The Business of Being Born?

iVillage Member
Registered: 07-14-2008
The Business of Being Born?
36
Tue, 12-01-2009 - 8:41pm

Hi all,


So after posting an opinion about birth that I thought was quite realistic (messy, smelly, painful), and others seemed to think

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iVillage Member
Registered: 09-12-2008
Tue, 12-01-2009 - 9:24pm

Jen,


I have watched BOBB twice now and cannot get enough of it. Even if I wasn't planning for a homebirth or using a MW in-general, I would still want to watch it just to make myself as informed as possible. I personally believe every woman who plans to get PG should watch this movie.


Just last night, DH and I got into an argument because he's not 100% gung-ho about our homebirth, yet he has

iVillage Member
Registered: 11-01-2005
Tue, 12-01-2009 - 9:36pm

I watched it and it more or less was a curiosity because I was still planning a hospital birth with a midwife. Unfortunately, as you know, the midwife I chose (while highly recommended by a friend) sucked horribly and I didnt get her after all. She left a really bad taste in my mouth about midwives and their professionalism. So I've had a better experience with a doctor. But thats with prenatal care, not actual delivery or birth obviously so my opinion may change after that point. The only beef I have with the hospital so far is their ridiculous U/S policies.

The one thing I enjoyed about the film more was watching the women go thru labor and delivery. It was informative but didnt really change my mind on much, more or less confirmed what I already knew about the system.

And just so you know...how you described birth as smelly, messy and painful is not negative in my opinion. It's realistic. How can it not be those things when there are loads of bodily fluids and functions happening at all once? However out of that pain and mess, is an incredibly beautiful event and beautiful life being brought into the world. I think its great to be hopeful and have a plan rather than go in blind, but I also think its good to be incredibly realistic about it all as well. I think its important to keep an eye on the bigger goal...a happy and healthy mother and child. I enjoy reading birth stories but not many women talking about puking up their guts, having a BM on the table, getting stitched up or postpartum bleeding. Not many women even talk about leaky breasts, gas, vaginal dryness, constipation, or hemorrhoids during pregnancy either. I guess I'm a good with the bad and ugly kind of person and I want to hear it all. And that isn't negative at all, but rather preparedness for the unknown because anything could happen...because lets be honest....as first timers especially, we really DONT have a clue at all how this is gonna go for us, no matter how much we plan and hope and wish for a certain type of labor and birth.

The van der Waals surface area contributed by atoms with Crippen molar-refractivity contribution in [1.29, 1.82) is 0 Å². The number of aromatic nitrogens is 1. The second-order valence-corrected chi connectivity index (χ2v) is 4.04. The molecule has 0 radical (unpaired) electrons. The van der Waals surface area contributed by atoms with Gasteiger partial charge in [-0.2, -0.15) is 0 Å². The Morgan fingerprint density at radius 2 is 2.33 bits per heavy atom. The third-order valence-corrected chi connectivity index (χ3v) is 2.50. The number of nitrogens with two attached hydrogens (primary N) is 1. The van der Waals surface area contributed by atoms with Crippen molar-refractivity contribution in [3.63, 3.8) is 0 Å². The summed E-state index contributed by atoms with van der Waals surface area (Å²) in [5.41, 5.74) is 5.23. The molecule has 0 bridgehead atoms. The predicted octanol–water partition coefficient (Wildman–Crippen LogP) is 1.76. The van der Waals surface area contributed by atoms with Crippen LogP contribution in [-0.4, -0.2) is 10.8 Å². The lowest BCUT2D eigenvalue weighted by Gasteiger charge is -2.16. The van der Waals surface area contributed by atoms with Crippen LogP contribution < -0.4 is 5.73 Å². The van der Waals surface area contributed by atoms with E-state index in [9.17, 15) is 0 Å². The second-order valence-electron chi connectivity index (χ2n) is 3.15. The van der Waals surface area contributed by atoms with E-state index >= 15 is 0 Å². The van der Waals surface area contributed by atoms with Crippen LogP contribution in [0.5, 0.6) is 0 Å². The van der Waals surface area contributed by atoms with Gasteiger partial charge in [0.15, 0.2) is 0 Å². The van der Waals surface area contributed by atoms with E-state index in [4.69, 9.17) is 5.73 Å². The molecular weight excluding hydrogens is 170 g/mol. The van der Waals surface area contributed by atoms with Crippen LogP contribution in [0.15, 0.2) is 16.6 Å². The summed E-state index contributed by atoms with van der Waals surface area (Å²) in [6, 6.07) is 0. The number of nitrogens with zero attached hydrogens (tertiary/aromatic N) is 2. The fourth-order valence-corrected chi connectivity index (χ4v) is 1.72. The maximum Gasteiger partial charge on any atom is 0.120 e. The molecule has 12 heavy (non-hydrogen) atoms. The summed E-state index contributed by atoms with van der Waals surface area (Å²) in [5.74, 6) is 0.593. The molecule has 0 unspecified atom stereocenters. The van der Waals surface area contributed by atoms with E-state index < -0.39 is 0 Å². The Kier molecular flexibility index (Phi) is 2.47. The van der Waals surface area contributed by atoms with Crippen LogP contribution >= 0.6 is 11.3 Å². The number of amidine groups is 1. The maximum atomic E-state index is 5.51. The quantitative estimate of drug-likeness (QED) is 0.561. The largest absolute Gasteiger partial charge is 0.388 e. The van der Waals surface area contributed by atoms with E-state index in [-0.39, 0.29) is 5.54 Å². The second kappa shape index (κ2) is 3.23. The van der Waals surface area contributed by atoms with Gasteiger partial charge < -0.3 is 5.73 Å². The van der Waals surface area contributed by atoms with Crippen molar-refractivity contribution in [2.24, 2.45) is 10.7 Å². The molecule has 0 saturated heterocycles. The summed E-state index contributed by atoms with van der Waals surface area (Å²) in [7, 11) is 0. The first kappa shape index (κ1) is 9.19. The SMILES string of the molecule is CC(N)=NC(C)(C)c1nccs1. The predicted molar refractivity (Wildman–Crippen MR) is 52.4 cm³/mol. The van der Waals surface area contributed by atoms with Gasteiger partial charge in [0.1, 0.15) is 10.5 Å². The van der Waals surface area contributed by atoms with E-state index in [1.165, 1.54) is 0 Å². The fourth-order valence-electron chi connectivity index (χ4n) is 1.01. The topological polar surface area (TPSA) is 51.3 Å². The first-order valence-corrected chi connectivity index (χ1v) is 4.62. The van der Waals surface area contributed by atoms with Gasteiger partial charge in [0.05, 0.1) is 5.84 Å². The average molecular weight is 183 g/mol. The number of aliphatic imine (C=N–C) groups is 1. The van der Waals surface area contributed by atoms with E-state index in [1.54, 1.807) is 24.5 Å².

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iVillage Member
Registered: 10-09-2006
Tue, 12-01-2009 - 9:46pm

Jenn - I watched the Business of Being Born and loved it!

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iVillage Member
Registered: 05-24-2007
Tue, 12-01-2009 - 10:03pm

I have heard of this movie and now my curiosity is peaked even more. I'll have to rent it. If it shows realistic birth stories, then that is more informative and educational to a FTM than the baby shows on TLC and such, and even more realistic than the typical Hollywood birth scene (i.e. woman screaming bloody murder while she punches and hollers at the DH, etc.)

Is it the type of movie where it exposes the down-and-dirty facts about how things are? Like Supersize Me was for McDonald's, and Sicko was for healthcare?

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iVillage Member
Registered: 04-03-2008
Tue, 12-01-2009 - 10:22pm

I loved the movie personally, and think I would like it even if I wasn't planning a birth center birth. I just think it is important that women know what "normal" really is- and I am sorry it is not the crap you see on TLC with constant "emergency interventions", almost never being able to breastfeed, birth being completely crazy and traumatic, etc.

I mean sure there is being realistic, but when whole countries realities are very different then what is being presented as normal in the States I think it is very important to take a step back and figure out what is really necessary, what isn't necessary, and what may in fact not be good for either mother or baby.

However I also think it is completely possible to have a beautiful (med-free -if a med-free birth is wanted) birth in a hospital setting with an OB, especially if you have done your research and your partner can be an advocate for you in the case that it is necessary.

---Is it the type of movie where it exposes the down-and-dirty facts about how things are? Like Supersize Me was for McDonald's, and Sicko was for healthcare?

Yes:) Although like any movie clearly they are presenting "their" side, but really a book is the best place for further research and facts.



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iVillage Member
Registered: 11-01-2005
Tue, 12-01-2009 - 10:40pm

Obviously both the TLC shows (which I seldom watch) and the movie are heavily edited for both entertainment purposes and to create a bias. I think that has to be kept in mind as well. I think most of us would agree that a woman's body is meant to give birth without many of the unnecessary interventions that Western medicine can box us into and create for us instead of letting our babies, bodies and minds create the experience.